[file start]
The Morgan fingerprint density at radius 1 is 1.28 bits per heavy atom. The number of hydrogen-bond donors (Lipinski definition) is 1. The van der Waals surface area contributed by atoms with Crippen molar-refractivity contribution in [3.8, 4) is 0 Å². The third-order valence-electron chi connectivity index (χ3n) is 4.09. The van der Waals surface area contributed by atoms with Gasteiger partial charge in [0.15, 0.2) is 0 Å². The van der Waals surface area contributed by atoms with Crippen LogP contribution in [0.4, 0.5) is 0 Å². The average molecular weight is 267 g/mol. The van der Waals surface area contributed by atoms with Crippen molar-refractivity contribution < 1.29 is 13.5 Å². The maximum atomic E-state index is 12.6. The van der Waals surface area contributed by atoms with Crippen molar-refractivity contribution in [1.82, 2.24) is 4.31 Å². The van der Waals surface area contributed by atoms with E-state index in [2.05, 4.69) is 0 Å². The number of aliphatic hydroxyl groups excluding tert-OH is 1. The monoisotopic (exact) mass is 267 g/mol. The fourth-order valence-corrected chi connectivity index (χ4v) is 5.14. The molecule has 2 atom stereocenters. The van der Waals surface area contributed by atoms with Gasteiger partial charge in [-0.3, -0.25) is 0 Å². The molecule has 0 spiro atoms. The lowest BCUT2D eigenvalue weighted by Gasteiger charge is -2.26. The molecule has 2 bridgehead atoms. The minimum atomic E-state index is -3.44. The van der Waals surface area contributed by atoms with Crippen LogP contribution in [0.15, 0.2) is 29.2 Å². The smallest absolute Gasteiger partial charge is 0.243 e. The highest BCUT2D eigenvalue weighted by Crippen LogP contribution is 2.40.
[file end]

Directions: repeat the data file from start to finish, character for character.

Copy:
The Morgan fingerprint density at radius 1 is 1.28 bits per heavy atom. The number of hydrogen-bond donors (Lipinski definition) is 1. The van der Waals surface area contributed by atoms with Crippen molar-refractivity contribution in [3.8, 4) is 0 Å². The third-order valence-electron chi connectivity index (χ3n) is 4.09. The van der Waals surface area contributed by atoms with Gasteiger partial charge in [0.15, 0.2) is 0 Å². The van der Waals surface area contributed by atoms with Crippen LogP contribution in [0.4, 0.5) is 0 Å². The average molecular weight is 267 g/mol. The van der Waals surface area contributed by atoms with Crippen molar-refractivity contribution < 1.29 is 13.5 Å². The maximum atomic E-state index is 12.6. The van der Waals surface area contributed by atoms with Crippen molar-refractivity contribution in [1.82, 2.24) is 4.31 Å². The van der Waals surface area contributed by atoms with E-state index in [2.05, 4.69) is 0 Å². The number of aliphatic hydroxyl groups excluding tert-OH is 1. The monoisotopic (exact) mass is 267 g/mol. The fourth-order valence-corrected chi connectivity index (χ4v) is 5.14. The molecule has 2 atom stereocenters. The van der Waals surface area contributed by atoms with Gasteiger partial charge in [-0.3, -0.25) is 0 Å². The molecule has 0 spiro atoms. The lowest BCUT2D eigenvalue weighted by Gasteiger charge is -2.26. The molecule has 2 bridgehead atoms. The minimum atomic E-state index is -3.44. The van der Waals surface area contributed by atoms with Crippen LogP contribution in [0.15, 0.2) is 29.2 Å². The smallest absolute Gasteiger partial charge is 0.243 e. The highest BCUT2D eigenvalue weighted by Crippen LogP contribution is 2.40.